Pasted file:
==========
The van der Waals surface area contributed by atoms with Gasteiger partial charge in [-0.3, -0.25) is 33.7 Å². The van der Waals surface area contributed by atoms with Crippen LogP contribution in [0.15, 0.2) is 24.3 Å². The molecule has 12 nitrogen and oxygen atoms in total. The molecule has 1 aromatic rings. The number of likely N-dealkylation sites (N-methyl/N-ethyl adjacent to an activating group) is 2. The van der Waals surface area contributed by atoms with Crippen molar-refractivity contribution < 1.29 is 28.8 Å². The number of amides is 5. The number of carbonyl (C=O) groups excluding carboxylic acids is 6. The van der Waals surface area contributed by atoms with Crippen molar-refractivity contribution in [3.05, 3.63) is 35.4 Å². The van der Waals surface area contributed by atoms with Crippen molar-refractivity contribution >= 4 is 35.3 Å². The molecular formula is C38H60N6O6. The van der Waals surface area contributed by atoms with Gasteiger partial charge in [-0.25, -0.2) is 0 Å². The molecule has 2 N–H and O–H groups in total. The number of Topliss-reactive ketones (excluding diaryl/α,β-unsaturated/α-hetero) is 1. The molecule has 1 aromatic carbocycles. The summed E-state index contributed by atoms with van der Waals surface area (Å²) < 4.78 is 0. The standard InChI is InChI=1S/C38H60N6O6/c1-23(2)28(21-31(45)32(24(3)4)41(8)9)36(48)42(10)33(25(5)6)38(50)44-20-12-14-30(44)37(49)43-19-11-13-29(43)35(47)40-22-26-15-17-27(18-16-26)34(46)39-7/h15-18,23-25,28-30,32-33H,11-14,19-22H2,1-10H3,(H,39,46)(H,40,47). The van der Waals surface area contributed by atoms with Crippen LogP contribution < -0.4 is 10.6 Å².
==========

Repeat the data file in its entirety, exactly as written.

The van der Waals surface area contributed by atoms with Gasteiger partial charge in [-0.3, -0.25) is 33.7 Å². The van der Waals surface area contributed by atoms with Crippen LogP contribution in [0.15, 0.2) is 24.3 Å². The molecule has 12 nitrogen and oxygen atoms in total. The molecule has 1 aromatic rings. The number of likely N-dealkylation sites (N-methyl/N-ethyl adjacent to an activating group) is 2. The van der Waals surface area contributed by atoms with Crippen molar-refractivity contribution < 1.29 is 28.8 Å². The number of amides is 5. The number of carbonyl (C=O) groups excluding carboxylic acids is 6. The van der Waals surface area contributed by atoms with Crippen molar-refractivity contribution in [3.05, 3.63) is 35.4 Å². The van der Waals surface area contributed by atoms with Crippen molar-refractivity contribution >= 4 is 35.3 Å². The molecular formula is C38H60N6O6. The van der Waals surface area contributed by atoms with Gasteiger partial charge in [-0.25, -0.2) is 0 Å². The molecule has 2 N–H and O–H groups in total. The number of Topliss-reactive ketones (excluding diaryl/α,β-unsaturated/α-hetero) is 1. The molecule has 1 aromatic carbocycles. The summed E-state index contributed by atoms with van der Waals surface area (Å²) < 4.78 is 0. The standard InChI is InChI=1S/C38H60N6O6/c1-23(2)28(21-31(45)32(24(3)4)41(8)9)36(48)42(10)33(25(5)6)38(50)44-20-12-14-30(44)37(49)43-19-11-13-29(43)35(47)40-22-26-15-17-27(18-16-26)34(46)39-7/h15-18,23-25,28-30,32-33H,11-14,19-22H2,1-10H3,(H,39,46)(H,40,47). The van der Waals surface area contributed by atoms with Crippen LogP contribution < -0.4 is 10.6 Å².